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Congress vs. the patent 'trolls'

After years of pleading from tech companies, lawmakers have finally gotten serious about dealing with lawsuit-happy patent holders.

October 28, 2013|By The Times editorial board
  • House Judiciary Committee Charmain Robert W. Goodlatte (R-Va.), seen above in July, and 10 other lawmakers have introduced a bill they say will make fighting patent trolls easier for companies.
House Judiciary Committee Charmain Robert W. Goodlatte (R-Va.), seen… (J. Scott Applewhite / Associated…)

Tech companies have been pleading with Congress for years to crack down on abusive lawsuits by patent "trolls," or firms that use obscure patents to extract exorbitant licensing fees. The companies may finally get some real relief, thanks to an unintentional assist from the trolls themselves. These lawsuit-happy patent holders have made reform a Main Street business priority by threatening to sue scores of retailers and small businesses for selling or using off-the-shelf products that allegedly infringed their patents. Their efforts so outraged lawmakers from both parties that patent trolls have become a problem that can no longer be ignored.

So far this year, President Obama and at least seven groups of lawmakers have proposed measures to rein in patent trolls. The latest came Wednesday, when House Judiciary Committee Chairman Robert W. Goodlatte (R-Va.) and 10 lawmakers from both parties introduced a bill that would make it easier for companies to fend off patent trolls. Among other things, the measure would allow courts to order patent holders to pay the legal fees of companies they wrongly sue for infringement, and it would put lawsuits against the users of an allegedly infringing product on hold while the manufacturer of that product challenged the patent owner's claim.

Patents grant a monopoly over the use of an invention for a limited period, giving inventors a chance to recover their investments before competitors can duplicate their work for free. That protection is vital to industries with large research-and-development costs, such as the pharmaceutical industry. "Non-practicing entities" are companies or institutions (such as research universities) that aggregate patents in order to collect licensing fees, rather than to build and sell products based on those inventions. What sets trolls apart from other non-practicing entities is their habit of asserting ridiculously broad patents over well-established techniques, such as transmitting audio and video online, or stretching old patents to cover new technologies that weren't contemplated by the original inventor. They also tend to demand licensing fees that are higher than the patented technologies are worth but lower than the cost of defending against an infringement lawsuit.

A key provision of Goodlatte's bill would allow the manufacturer or supplier of an allegedly infringing product or component to intervene in suits brought against its customers — typically the end user of the product — shielding the latter while the court decides whether any infringement occurred. Some patent holders argue that the shield would be too broad, potentially blocking suits against those who profit from the use of infringing products. In fact, the bill would only delay such actions, and that's unfortunate. Ideally, Congress would ensure that those who use off-the-shelf products for their intended purpose simply cannot be held liable for any infringing technology inside them. The liability should rest solely on the manufacturer of the technology, not its customers.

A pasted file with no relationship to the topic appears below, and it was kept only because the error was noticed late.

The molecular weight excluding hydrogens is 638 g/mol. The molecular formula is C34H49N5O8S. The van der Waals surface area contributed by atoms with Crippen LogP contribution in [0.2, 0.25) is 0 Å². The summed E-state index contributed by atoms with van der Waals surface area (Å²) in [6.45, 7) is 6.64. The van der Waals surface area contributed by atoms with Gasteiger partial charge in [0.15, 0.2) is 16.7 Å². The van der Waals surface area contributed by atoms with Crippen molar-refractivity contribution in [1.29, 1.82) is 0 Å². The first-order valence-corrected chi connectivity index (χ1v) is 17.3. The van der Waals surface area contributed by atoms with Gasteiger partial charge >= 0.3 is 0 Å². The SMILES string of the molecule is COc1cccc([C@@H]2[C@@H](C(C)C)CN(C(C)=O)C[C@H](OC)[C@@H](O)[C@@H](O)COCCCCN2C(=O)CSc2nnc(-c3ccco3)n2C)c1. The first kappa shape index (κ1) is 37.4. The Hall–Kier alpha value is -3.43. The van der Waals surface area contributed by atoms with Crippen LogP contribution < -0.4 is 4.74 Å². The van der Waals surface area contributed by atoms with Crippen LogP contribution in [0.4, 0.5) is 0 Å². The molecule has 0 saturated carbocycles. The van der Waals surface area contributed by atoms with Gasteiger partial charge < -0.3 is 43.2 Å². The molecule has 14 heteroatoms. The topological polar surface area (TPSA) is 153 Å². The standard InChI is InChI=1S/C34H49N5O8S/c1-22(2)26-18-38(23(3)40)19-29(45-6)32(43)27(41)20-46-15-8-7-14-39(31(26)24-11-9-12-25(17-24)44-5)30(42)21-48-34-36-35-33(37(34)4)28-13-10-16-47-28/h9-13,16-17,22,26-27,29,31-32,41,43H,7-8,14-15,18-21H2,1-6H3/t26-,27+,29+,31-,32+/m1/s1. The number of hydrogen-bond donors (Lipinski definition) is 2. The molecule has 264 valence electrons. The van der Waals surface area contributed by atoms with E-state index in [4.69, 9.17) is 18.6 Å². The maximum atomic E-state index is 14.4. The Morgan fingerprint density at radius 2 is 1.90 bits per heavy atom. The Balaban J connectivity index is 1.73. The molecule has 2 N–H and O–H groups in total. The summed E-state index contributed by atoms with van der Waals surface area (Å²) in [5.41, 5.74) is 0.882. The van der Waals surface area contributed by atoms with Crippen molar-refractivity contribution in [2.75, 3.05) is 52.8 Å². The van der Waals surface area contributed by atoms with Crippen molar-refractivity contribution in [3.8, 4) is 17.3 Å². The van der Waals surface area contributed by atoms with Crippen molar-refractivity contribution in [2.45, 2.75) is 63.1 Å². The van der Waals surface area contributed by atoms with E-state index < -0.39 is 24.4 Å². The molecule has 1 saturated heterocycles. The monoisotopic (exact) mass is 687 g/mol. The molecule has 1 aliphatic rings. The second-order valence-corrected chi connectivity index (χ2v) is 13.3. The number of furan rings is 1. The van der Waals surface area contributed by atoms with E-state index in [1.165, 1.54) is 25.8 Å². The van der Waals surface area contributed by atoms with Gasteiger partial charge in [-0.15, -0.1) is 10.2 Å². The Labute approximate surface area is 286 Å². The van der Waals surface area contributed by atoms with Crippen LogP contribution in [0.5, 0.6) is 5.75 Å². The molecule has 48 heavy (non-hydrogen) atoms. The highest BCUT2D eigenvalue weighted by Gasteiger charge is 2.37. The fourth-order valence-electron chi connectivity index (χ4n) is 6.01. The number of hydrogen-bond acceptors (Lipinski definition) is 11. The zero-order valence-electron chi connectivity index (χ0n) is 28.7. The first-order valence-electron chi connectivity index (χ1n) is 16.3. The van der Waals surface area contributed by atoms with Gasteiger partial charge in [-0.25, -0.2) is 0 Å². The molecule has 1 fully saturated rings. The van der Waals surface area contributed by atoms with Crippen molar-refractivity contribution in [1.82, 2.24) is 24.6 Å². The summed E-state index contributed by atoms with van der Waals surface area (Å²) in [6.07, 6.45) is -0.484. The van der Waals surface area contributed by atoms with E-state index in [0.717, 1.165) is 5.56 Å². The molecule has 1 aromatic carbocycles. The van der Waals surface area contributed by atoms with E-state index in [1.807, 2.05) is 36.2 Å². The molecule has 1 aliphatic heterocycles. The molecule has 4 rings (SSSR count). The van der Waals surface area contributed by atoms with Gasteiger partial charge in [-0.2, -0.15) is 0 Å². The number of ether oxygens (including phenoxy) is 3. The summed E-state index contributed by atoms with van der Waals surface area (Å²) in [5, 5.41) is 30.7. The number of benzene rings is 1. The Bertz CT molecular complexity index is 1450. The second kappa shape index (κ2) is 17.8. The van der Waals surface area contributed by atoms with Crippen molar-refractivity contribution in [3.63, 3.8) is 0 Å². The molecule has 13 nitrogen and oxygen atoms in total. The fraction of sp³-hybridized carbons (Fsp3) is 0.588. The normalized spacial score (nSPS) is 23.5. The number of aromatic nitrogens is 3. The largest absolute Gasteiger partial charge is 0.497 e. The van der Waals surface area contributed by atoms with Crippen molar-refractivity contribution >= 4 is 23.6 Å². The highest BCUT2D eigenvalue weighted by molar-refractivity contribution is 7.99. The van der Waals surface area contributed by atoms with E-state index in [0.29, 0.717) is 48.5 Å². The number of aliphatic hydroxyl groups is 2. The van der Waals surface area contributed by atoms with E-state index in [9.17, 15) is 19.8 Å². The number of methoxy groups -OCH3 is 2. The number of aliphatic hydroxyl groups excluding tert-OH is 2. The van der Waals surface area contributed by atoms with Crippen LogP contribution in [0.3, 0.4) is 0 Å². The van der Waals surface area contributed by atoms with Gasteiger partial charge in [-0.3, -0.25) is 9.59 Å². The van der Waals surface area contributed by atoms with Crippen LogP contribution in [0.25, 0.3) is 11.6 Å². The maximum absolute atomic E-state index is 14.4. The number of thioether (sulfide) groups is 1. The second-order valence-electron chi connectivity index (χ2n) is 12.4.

The bill would also deter trolls from shaking down companies with lawsuits based on flimsy claims by requiring the losing party in an infringement case to pay the other side's legal fees, except when the court finds the loser's actions are "substantially justified." Some critics complain that the measure would make it too hard for small inventors to stop giant tech companies from stealing their breakthroughs. But small inventors are frequently the trolls' targets too — a good example being the lawsuits brought by Lodsys against smartphone application developers. And the changes advocated by Goodlatte and his cosponsors wouldn't stop valid claims of infringement based on good patents.

The root of the troll problem is that the Patent and Trademark Office has granted far too many patents that aren't good — they're too broad, too vague or not actually new inventions. The America Invents Act that Obama signed into law two years ago was designed to remedy that by giving the patent office more resources and making it easier to challenge bad patents administratively. But even if those changes improve patent quality in the future, they don't solve the problem posed by trolls armed with dubious patents they've already obtained. That's why Congress needs to take more action.

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